What does “epic” mean to you? In these days of overused hyperbole, like ” extreme” when describing things as mundane as hobbies, and “decadent” when describing chocolate desserts, and “incredible” when describing a good experience, seeing the word “epic” at the ski lift gave me pause. ” What makes you “epic”?” The sign at the entrance to the chair lift begged for an answer laced with hyperbolic adjectives. I came up blank. Watching my 3 sons fly down the expert slopes looked epic to me, but nothing I did in the 3 days of our skiing felt epic. Then I began to think of the word in terms of a continuum, rather than a one time description. One could say that gathering all 3 of our peripatetic sons for a 4 day vacation, skiing effortfully down the expert slopes to keep up with my sons, and having a fairly smooth vacation with our whole family was “epic”, but that would be a relative use of the word. Herein lies my point. What if we thought of epic as it applies to us, our circumstances and that messy thing that we call our everyday lives, with all its zigs and zags?
Maybe you had an epically good day, when all went right. Maybe you had an epic battle for sleep the previous night, but went to work, or babysat grandchildren in spite of that? Maybe you had or are having an epically difficult time raising children, but they’re doing well or heading in the right direction at this point in time? What if we reframed our minor and major victories with mundane or common events as really epic, instead of lucky?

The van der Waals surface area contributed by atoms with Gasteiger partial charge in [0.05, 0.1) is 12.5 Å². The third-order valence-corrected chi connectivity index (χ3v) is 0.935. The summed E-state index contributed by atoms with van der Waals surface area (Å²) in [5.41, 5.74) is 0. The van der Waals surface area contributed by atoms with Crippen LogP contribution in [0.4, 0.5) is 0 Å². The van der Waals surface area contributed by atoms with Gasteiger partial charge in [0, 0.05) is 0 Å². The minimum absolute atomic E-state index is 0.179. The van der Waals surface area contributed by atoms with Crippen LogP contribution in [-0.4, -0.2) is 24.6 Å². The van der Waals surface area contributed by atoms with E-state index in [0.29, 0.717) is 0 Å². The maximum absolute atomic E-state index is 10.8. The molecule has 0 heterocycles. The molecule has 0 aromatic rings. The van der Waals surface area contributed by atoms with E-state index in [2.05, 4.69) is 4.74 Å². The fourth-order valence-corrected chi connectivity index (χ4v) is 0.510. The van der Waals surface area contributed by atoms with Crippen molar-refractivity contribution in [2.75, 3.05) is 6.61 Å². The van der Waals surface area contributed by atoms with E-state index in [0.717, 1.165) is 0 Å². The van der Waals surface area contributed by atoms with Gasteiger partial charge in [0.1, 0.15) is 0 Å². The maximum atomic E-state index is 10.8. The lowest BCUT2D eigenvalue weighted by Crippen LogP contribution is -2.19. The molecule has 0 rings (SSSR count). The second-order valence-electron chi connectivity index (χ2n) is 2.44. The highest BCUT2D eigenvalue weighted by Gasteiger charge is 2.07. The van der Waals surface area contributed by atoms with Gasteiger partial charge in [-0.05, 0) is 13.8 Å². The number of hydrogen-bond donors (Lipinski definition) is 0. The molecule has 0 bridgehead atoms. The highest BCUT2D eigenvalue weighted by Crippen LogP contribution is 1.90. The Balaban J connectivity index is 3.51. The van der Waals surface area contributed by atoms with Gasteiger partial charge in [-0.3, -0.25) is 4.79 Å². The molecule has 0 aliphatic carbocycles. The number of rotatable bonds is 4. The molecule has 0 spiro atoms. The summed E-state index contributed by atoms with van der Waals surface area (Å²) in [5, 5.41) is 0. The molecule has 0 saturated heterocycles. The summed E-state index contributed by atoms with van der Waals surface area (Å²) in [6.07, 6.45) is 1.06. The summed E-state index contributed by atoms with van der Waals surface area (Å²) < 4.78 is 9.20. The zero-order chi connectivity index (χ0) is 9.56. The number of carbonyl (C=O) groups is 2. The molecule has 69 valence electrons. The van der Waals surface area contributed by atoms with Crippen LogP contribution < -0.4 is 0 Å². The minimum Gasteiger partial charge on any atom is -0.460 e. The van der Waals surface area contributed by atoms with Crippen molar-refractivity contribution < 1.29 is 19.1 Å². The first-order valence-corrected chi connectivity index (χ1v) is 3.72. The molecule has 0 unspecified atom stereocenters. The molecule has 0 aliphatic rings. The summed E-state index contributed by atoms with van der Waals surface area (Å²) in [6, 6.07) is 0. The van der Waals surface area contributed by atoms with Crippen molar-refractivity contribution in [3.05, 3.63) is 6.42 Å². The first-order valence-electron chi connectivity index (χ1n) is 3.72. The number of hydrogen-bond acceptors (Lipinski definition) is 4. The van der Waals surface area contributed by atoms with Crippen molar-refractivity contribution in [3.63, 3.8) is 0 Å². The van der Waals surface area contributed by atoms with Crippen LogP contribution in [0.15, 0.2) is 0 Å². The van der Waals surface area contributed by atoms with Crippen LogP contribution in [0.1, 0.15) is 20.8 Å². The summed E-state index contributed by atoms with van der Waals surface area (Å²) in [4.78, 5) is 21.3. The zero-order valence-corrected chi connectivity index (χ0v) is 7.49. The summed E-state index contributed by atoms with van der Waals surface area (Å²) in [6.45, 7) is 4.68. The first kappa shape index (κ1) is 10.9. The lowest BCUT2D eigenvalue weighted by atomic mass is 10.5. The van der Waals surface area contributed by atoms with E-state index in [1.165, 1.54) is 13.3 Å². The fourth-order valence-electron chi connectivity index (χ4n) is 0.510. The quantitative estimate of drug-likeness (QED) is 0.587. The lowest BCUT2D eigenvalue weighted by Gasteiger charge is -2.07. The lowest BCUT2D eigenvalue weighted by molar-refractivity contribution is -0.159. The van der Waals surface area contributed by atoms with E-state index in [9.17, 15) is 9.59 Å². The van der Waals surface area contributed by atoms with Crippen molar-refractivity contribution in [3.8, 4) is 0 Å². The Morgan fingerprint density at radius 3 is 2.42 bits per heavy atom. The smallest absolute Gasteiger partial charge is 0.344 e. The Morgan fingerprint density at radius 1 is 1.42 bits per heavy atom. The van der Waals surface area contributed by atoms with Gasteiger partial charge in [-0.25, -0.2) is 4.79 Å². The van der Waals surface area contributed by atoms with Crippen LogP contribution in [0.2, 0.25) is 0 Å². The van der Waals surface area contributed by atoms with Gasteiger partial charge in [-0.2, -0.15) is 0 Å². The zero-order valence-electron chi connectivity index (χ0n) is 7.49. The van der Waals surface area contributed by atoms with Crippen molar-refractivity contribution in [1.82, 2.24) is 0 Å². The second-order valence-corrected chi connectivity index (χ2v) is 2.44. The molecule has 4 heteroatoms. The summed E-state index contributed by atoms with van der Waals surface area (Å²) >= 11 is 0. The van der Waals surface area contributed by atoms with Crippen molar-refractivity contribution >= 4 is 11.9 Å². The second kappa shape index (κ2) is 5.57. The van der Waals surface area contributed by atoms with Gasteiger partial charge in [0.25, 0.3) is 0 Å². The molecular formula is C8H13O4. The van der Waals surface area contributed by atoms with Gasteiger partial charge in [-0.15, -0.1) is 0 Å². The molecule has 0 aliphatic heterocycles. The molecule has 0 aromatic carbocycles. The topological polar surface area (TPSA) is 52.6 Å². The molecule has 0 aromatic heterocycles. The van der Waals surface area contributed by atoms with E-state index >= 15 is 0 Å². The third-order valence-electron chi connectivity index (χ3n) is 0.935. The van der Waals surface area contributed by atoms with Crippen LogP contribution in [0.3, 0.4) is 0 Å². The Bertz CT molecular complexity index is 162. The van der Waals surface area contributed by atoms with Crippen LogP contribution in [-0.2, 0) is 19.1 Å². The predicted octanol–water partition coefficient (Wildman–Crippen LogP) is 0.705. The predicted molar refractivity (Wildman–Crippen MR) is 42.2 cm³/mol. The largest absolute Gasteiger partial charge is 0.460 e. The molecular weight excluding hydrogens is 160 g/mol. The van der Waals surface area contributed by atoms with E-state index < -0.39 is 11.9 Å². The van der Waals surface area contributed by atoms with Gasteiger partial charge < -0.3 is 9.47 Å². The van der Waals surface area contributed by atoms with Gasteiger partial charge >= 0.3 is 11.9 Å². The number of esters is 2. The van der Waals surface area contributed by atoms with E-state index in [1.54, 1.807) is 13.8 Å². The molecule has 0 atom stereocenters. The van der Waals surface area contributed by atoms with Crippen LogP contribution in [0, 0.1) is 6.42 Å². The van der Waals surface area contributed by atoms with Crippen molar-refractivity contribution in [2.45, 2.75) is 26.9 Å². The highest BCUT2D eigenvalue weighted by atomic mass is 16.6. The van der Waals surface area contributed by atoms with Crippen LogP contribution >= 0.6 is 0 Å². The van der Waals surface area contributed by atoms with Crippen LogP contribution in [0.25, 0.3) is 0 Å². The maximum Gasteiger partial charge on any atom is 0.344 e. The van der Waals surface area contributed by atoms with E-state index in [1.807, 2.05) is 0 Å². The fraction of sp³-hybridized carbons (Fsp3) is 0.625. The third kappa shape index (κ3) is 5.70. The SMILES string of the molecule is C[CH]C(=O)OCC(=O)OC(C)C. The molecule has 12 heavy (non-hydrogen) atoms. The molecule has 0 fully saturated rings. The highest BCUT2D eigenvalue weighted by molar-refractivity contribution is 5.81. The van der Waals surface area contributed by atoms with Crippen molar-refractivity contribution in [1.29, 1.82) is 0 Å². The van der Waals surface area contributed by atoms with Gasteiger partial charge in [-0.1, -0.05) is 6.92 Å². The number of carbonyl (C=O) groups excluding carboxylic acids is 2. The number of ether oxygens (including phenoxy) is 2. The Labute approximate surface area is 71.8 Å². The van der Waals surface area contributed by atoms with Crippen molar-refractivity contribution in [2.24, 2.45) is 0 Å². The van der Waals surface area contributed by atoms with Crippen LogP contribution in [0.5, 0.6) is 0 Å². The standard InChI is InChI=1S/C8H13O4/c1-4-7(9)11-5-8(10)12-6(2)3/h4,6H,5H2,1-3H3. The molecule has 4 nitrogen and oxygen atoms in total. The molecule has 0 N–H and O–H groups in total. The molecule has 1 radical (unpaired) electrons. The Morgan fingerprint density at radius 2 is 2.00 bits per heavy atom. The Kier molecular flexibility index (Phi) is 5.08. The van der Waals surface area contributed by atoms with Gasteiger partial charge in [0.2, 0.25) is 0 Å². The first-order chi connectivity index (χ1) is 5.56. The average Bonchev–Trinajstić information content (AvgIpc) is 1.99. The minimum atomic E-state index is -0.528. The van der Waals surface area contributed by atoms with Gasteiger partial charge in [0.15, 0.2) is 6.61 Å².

I remember when my boys were small and each thought he was the best athlete on his respective team. This inflated sense of their ability began to wane around age 9 or 10, when they began to get a more realistic sense of their talents. I remember being relieved, along with being a little sad that this signaled the next stage of development, marked by a more accurate sense of self. As we age, we can either feel that the ship of doing anything epic has sailed, or that the tasks that formerly were easy, but now consume more time and energy, are epic in and of themselves.
So, maybe it’s time for a reframing of what you accomplish In a day. Just as I took Park City Mountain Resort’s invitation to name what I do as epic, I’m inviting you to re-frame some of your life’s activities as epic. It’s one way to allow yourself to stop and think about the effort and meaning you infuse into your chosen way of life. There are many other ways, of course, including meditation, journaling, and even having heart-to-heart talks with loved ones.
Tomorrow may be an opportune day to be reflective, since we’ll all be snowbound. What might you do that’s epic?